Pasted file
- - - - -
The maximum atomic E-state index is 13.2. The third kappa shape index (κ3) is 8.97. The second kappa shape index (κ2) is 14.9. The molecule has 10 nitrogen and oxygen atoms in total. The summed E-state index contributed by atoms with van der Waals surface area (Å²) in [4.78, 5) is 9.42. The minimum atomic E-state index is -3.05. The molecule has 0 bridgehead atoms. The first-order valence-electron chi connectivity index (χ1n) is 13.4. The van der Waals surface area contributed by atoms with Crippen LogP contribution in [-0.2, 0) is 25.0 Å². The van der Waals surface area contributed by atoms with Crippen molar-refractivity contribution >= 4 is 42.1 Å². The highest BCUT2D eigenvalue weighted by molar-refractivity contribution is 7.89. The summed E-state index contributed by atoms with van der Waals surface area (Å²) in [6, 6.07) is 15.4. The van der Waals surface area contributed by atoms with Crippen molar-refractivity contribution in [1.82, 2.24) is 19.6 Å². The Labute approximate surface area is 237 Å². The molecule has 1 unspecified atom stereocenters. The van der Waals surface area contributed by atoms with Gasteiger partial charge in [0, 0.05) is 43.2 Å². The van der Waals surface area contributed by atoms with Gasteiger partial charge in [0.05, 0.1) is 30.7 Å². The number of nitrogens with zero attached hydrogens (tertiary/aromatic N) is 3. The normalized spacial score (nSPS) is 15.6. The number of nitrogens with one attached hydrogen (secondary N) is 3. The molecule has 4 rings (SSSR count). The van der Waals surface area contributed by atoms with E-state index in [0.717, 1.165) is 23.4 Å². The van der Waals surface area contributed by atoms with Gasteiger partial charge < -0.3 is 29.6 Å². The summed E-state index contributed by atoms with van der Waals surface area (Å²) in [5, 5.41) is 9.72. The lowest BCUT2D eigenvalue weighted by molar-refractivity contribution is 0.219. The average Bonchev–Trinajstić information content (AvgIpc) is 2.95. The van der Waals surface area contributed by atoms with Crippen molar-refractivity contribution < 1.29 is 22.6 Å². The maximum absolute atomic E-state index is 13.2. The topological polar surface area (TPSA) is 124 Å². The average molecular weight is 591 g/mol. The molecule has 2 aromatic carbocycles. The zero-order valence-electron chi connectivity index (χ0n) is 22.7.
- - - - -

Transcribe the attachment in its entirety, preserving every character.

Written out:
The maximum atomic E-state index is 13.2. The third kappa shape index (κ3) is 8.97. The second kappa shape index (κ2) is 14.9. The molecule has 10 nitrogen and oxygen atoms in total. The summed E-state index contributed by atoms with van der Waals surface area (Å²) in [4.78, 5) is 9.42. The minimum atomic E-state index is -3.05. The molecule has 0 bridgehead atoms. The first-order valence-electron chi connectivity index (χ1n) is 13.4. The van der Waals surface area contributed by atoms with Crippen LogP contribution in [-0.2, 0) is 25.0 Å². The van der Waals surface area contributed by atoms with Crippen molar-refractivity contribution >= 4 is 42.1 Å². The highest BCUT2D eigenvalue weighted by molar-refractivity contribution is 7.89. The summed E-state index contributed by atoms with van der Waals surface area (Å²) in [6, 6.07) is 15.4. The van der Waals surface area contributed by atoms with Crippen molar-refractivity contribution in [1.82, 2.24) is 19.6 Å². The Labute approximate surface area is 237 Å². The molecule has 1 unspecified atom stereocenters. The van der Waals surface area contributed by atoms with Gasteiger partial charge in [0, 0.05) is 43.2 Å². The van der Waals surface area contributed by atoms with Gasteiger partial charge in [0.05, 0.1) is 30.7 Å². The number of nitrogens with zero attached hydrogens (tertiary/aromatic N) is 3. The normalized spacial score (nSPS) is 15.6. The number of nitrogens with one attached hydrogen (secondary N) is 3. The molecule has 4 rings (SSSR count). The van der Waals surface area contributed by atoms with E-state index in [0.717, 1.165) is 23.4 Å². The van der Waals surface area contributed by atoms with Gasteiger partial charge < -0.3 is 29.6 Å². The summed E-state index contributed by atoms with van der Waals surface area (Å²) in [5, 5.41) is 9.72. The lowest BCUT2D eigenvalue weighted by molar-refractivity contribution is 0.219. The average Bonchev–Trinajstić information content (AvgIpc) is 2.95. The van der Waals surface area contributed by atoms with Crippen molar-refractivity contribution < 1.29 is 22.6 Å². The maximum absolute atomic E-state index is 13.2. The topological polar surface area (TPSA) is 124 Å². The average molecular weight is 591 g/mol. The molecule has 2 aromatic carbocycles. The zero-order valence-electron chi connectivity index (χ0n) is 22.7.